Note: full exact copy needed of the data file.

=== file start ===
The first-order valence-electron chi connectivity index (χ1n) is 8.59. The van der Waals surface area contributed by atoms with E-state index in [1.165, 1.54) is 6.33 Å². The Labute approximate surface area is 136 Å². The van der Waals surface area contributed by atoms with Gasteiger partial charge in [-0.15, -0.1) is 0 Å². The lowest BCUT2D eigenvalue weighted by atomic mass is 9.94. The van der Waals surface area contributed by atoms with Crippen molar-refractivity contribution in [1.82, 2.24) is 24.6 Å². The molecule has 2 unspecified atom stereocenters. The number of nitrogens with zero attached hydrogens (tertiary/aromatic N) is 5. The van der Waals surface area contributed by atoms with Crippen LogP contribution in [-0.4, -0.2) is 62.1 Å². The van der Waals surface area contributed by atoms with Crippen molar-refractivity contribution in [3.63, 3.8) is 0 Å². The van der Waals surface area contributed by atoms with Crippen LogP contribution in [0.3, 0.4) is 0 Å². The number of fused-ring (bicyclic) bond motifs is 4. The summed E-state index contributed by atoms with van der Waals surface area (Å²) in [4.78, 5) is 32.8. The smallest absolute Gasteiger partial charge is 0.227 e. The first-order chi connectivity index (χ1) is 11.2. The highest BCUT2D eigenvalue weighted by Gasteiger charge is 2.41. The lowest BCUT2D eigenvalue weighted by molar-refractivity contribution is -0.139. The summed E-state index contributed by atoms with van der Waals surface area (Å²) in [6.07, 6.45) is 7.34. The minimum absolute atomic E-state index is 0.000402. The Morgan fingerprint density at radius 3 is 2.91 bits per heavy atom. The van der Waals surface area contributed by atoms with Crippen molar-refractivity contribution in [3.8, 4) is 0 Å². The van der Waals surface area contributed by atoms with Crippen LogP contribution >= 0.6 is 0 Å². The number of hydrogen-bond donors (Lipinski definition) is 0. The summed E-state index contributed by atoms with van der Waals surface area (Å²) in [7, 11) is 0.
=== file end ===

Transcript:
The first-order valence-electron chi connectivity index (χ1n) is 8.59. The van der Waals surface area contributed by atoms with E-state index in [1.165, 1.54) is 6.33 Å². The Labute approximate surface area is 136 Å². The van der Waals surface area contributed by atoms with Gasteiger partial charge in [-0.15, -0.1) is 0 Å². The lowest BCUT2D eigenvalue weighted by atomic mass is 9.94. The van der Waals surface area contributed by atoms with Crippen molar-refractivity contribution in [1.82, 2.24) is 24.6 Å². The molecule has 2 unspecified atom stereocenters. The number of nitrogens with zero attached hydrogens (tertiary/aromatic N) is 5. The van der Waals surface area contributed by atoms with Crippen LogP contribution in [-0.4, -0.2) is 62.1 Å². The van der Waals surface area contributed by atoms with Crippen molar-refractivity contribution in [3.63, 3.8) is 0 Å². The van der Waals surface area contributed by atoms with Crippen LogP contribution in [0.3, 0.4) is 0 Å². The number of fused-ring (bicyclic) bond motifs is 4. The summed E-state index contributed by atoms with van der Waals surface area (Å²) in [4.78, 5) is 32.8. The smallest absolute Gasteiger partial charge is 0.227 e. The first-order chi connectivity index (χ1) is 11.2. The highest BCUT2D eigenvalue weighted by Gasteiger charge is 2.41. The lowest BCUT2D eigenvalue weighted by molar-refractivity contribution is -0.139. The summed E-state index contributed by atoms with van der Waals surface area (Å²) in [6.07, 6.45) is 7.34. The minimum absolute atomic E-state index is 0.000402. The Morgan fingerprint density at radius 3 is 2.91 bits per heavy atom. The van der Waals surface area contributed by atoms with Crippen molar-refractivity contribution in [3.8, 4) is 0 Å². The van der Waals surface area contributed by atoms with Crippen LogP contribution >= 0.6 is 0 Å². The number of hydrogen-bond donors (Lipinski definition) is 0. The summed E-state index contributed by atoms with van der Waals surface area (Å²) in [7, 11) is 0.